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28 Glossary of Key Terms This glossary includes common public finance terminology, terminology specific to transportation capital investments, and terminology relevant to federal legislation and programs. a Ad valorem tax: A tax based on property value. It also may be based on the assessed value of the property. Additional bonds test: A legal requirement that new additional bonds that will have a claim to revenues already pledged to outstanding revenue bonds, can be issued only if certain financial or other requirements are met. Advance construction: States or local governments independently raise upfront capital required for a federally approved project and preserve eligibility for future federal-aid reimbursement for that project. At a later date, the state can obligate federal-aid highway funds for reimbursement of the federal share. This tool allows a state to take advantage of access to a variety of capital sources, including its own funds, local funds, anticipation notes, revenue bonds, bank loans, and so on, to speed project completion. Advance refunding: Advance refunding is a financing technique that allows an issuer to obtain the benefit of lower interest rates when the outstanding bonds are not currently callable. The proceeds from the sale of the refunding bonds are used to purchase taxable government securi- ties, which are deposited in an escrow account. The escrow account is structured so that the principal and interest earned on the securities are sufficient to pay all principal, interest, and call premium, if any, on the outstanding bonds up to and including the call date. The refunding bonds are secured by the same sources of taxes or revenue previously pledged to the payment of the outstanding bonds. Amortization: Paying off of debt with a fixed repayment schedule in regular installments over a period of time. Appropriation: An authorization by a legislative body to set aside cash for a specific purpose. Arbitrage: With respect to the issuance of municipal securities, arbitrage usually refers to the dif- ference between the interest paid on tax-exempt bonds and the interest earned by investing the proceeds of the tax-exempt bonds in higher-yielding taxable securities. Federal income tax laws generally restrict the ability to earn arbitrage in connection with tax-exempt bonds or other federally tax-advantaged bonds. The 1986 Tax Reform Act states that these earnings must be rebated to the federal government unless certain conditions are met. Assessed valuation: The valuation by appropriate government entities of real property for the purposes of taxation. Asset: Any item of economic value, either physical in nature (such as land) or a right to ownership, expressed in cost or some other value, which an individual or entity owns. Availability payment: Availability payments are a means of compensating a private concessionaire for its responsibility to design, construct, operate, and/or maintain a tolled or nontolled roadway or other transportation infrastructure for a set period of time. These payments are made by a public project sponsor (for example, a state DOT or authority) based on particular project milestones or facility performance standards.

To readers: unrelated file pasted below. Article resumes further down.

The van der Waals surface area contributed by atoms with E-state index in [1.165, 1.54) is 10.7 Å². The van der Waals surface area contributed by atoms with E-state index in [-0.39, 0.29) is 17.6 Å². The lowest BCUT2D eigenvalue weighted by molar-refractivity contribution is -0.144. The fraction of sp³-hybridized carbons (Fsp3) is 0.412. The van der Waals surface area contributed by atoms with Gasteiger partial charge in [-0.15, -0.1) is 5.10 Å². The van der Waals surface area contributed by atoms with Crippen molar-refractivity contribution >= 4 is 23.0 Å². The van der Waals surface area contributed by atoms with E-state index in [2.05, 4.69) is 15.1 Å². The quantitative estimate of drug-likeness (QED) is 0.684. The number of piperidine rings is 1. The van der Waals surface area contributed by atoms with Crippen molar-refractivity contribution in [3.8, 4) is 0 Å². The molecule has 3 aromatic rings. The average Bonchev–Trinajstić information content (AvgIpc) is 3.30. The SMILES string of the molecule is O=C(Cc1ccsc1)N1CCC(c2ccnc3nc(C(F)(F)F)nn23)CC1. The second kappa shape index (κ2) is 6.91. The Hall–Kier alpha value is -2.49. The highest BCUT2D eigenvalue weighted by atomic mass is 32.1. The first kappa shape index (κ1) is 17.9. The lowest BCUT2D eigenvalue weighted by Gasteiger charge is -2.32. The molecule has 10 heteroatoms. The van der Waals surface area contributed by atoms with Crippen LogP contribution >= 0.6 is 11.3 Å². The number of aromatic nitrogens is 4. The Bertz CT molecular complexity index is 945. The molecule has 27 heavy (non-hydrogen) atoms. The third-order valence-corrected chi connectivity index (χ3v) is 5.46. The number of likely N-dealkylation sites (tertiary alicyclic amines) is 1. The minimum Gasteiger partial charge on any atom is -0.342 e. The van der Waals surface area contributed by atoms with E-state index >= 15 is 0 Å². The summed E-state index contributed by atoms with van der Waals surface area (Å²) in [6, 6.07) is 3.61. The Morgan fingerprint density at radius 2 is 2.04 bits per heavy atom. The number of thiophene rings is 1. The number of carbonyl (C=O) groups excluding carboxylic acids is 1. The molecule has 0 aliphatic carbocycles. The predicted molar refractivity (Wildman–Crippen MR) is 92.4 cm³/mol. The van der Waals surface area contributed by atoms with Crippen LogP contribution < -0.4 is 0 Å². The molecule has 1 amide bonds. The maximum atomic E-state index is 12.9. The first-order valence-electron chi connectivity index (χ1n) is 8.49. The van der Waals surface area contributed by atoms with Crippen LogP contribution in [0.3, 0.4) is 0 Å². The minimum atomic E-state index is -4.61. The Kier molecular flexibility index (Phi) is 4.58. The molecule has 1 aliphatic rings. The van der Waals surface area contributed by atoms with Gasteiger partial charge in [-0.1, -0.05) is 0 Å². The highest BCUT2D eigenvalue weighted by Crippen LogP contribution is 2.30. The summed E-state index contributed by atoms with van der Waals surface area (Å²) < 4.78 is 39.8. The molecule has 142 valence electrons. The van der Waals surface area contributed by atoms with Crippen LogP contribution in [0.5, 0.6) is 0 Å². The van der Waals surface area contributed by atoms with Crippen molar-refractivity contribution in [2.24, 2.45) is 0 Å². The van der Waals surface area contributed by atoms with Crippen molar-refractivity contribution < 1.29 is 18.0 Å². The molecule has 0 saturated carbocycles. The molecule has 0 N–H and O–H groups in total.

29 Average life: With respect to an issue of bonds, the weighted period of time required to repay half of the issue through scheduled principal payments. The average life, also referred to as the âweighted average lifeâ or âweighted average maturityâ or âWAM,â is a reflection of the rapidity with which the principal of an issue is expected to be paid. B Balloon payment: A principal amount, equal to a large percentage of the total principal amount, to be retired on a single date, often at maturity. Basis point: A shorthand financial reference to one-hundredth of one percent (0.01%) used in con- nection with yields and interest rates. Bid: The price someone will pay for a security or a purchase offer. Bond: An interest-bearing promise to pay a specified sum (the principal) on a specific date to the owner of the security. Bond anticipation note (BAN): Short-term obligations issued by public agencies to temporarily finance a project. Bonds are expected to be sold to repay the BANs and to provide long-term financing for the project. Bond bank: A means of lowering borrowing costs in which local government securities are pooled into larger offerings that provide the financing for the participating local government projects. Bond counsel: A lawyer or law firm, with expertise in bond law, retained by the issuer to render an opin- ion upon the closing of a municipal bond issue regarding the legality of issuance and other matters, including the description of security pledged and an opinion as to the tax-exempt status of the bond. Bond election or bond referendum: The process by which voters approve or reject bond issues. Bond insurance: A financial guarantee by a bond insurer of the payment of interest and principal of a bond issue should the issuer fail to make required payments. Bond proceeds: The money the issuer receives from its bond sale. The money paid to the issuer by the purchaser or underwriter of a new issue of municipal securities. These funds are used to finance the project or other purpose for which the securities were issued. Bond purchase agreement: An agreement between an issuer and the underwriter of the bonds. The terms of sale, conditions to closing, liability restrictions of the issuer, and any indemnity provi- sions are set forth in this document. Bond resolution: The document or documents in which the issuer authorizes the issuance and sale of municipal securities. Issuance of the securities is usually approved in the authorizing resolution, and sale is usually authorized in a separate document known as the âsaleâ or âawardâ resolution. All such resolutions, read together, constitute the bond resolution, which describes the nature of the obligation, the issuerâs duties to the bondholders and the issuerâs rights with respect to the obligations and the security for the obligations. In certain jurisdictions, the governing body will act by means of an ordinance (âbond ordinanceâ) rather than by resolution. Bond transcript: The complete set of legal documents associated with a bond issuance. Bond year: A unit of $1,000 of debt outstanding for 1 year (12 consecutive months). The number of bond years in an issue is equal to the product of the number of bonds (with one bond equal to $1,000 regardless of actual authorized denominations) and the number of years from the dated date (or other stated date) to the stated maturity.